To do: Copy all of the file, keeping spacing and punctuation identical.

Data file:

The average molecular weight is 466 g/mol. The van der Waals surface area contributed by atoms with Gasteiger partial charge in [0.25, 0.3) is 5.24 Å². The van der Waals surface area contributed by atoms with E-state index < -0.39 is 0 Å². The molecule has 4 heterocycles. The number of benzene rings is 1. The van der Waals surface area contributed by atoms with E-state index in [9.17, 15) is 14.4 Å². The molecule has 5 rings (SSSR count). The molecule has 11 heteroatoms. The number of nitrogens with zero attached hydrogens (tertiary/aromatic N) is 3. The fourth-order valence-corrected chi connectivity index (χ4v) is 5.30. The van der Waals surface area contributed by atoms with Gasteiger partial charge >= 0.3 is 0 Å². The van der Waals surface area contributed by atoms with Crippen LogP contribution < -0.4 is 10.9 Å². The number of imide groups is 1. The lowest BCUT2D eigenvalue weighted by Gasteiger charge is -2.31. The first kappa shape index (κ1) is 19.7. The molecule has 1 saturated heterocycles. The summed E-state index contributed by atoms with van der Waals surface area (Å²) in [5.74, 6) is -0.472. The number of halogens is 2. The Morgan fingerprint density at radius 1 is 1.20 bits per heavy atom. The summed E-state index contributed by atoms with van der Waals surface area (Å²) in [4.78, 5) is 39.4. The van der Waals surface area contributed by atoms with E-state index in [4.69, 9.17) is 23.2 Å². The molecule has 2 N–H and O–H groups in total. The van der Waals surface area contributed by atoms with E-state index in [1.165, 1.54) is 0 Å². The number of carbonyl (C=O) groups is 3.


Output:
The average molecular weight is 466 g/mol. The van der Waals surface area contributed by atoms with Gasteiger partial charge in [0.25, 0.3) is 5.24 Å². The van der Waals surface area contributed by atoms with E-state index < -0.39 is 0 Å². The molecule has 4 heterocycles. The number of benzene rings is 1. The van der Waals surface area contributed by atoms with E-state index in [9.17, 15) is 14.4 Å². The molecule has 5 rings (SSSR count). The molecule has 11 heteroatoms. The number of nitrogens with zero attached hydrogens (tertiary/aromatic N) is 3. The fourth-order valence-corrected chi connectivity index (χ4v) is 5.30. The van der Waals surface area contributed by atoms with Gasteiger partial charge >= 0.3 is 0 Å². The van der Waals surface area contributed by atoms with Crippen LogP contribution < -0.4 is 10.9 Å². The number of imide groups is 1. The lowest BCUT2D eigenvalue weighted by Gasteiger charge is -2.31. The first kappa shape index (κ1) is 19.7. The molecule has 1 saturated heterocycles. The summed E-state index contributed by atoms with van der Waals surface area (Å²) in [5.74, 6) is -0.472. The number of halogens is 2. The Morgan fingerprint density at radius 1 is 1.20 bits per heavy atom. The summed E-state index contributed by atoms with van der Waals surface area (Å²) in [4.78, 5) is 39.4. The van der Waals surface area contributed by atoms with E-state index in [4.69, 9.17) is 23.2 Å². The molecule has 2 N–H and O–H groups in total. The van der Waals surface area contributed by atoms with E-state index in [1.165, 1.54) is 0 Å². The number of carbonyl (C=O) groups is 3.